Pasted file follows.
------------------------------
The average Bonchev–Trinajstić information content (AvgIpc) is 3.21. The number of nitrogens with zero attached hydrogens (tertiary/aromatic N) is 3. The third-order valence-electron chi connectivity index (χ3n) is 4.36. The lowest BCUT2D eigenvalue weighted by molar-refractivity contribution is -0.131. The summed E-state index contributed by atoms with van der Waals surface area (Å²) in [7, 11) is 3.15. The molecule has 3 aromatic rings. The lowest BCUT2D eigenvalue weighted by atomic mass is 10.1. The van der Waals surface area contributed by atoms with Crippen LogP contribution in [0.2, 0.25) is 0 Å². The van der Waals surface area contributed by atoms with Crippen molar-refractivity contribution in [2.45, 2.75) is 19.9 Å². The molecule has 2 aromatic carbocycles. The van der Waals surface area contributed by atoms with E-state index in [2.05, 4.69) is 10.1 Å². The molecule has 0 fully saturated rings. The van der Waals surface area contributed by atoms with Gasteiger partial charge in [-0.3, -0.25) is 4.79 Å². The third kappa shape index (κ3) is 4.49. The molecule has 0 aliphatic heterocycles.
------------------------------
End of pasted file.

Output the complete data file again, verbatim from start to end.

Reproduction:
The average Bonchev–Trinajstić information content (AvgIpc) is 3.21. The number of nitrogens with zero attached hydrogens (tertiary/aromatic N) is 3. The third-order valence-electron chi connectivity index (χ3n) is 4.36. The lowest BCUT2D eigenvalue weighted by molar-refractivity contribution is -0.131. The summed E-state index contributed by atoms with van der Waals surface area (Å²) in [7, 11) is 3.15. The molecule has 3 aromatic rings. The lowest BCUT2D eigenvalue weighted by atomic mass is 10.1. The van der Waals surface area contributed by atoms with Crippen LogP contribution in [0.2, 0.25) is 0 Å². The van der Waals surface area contributed by atoms with Crippen molar-refractivity contribution in [2.45, 2.75) is 19.9 Å². The molecule has 2 aromatic carbocycles. The van der Waals surface area contributed by atoms with E-state index in [2.05, 4.69) is 10.1 Å². The molecule has 0 fully saturated rings. The van der Waals surface area contributed by atoms with Gasteiger partial charge in [-0.3, -0.25) is 4.79 Å². The third kappa shape index (κ3) is 4.49. The molecule has 0 aliphatic heterocycles.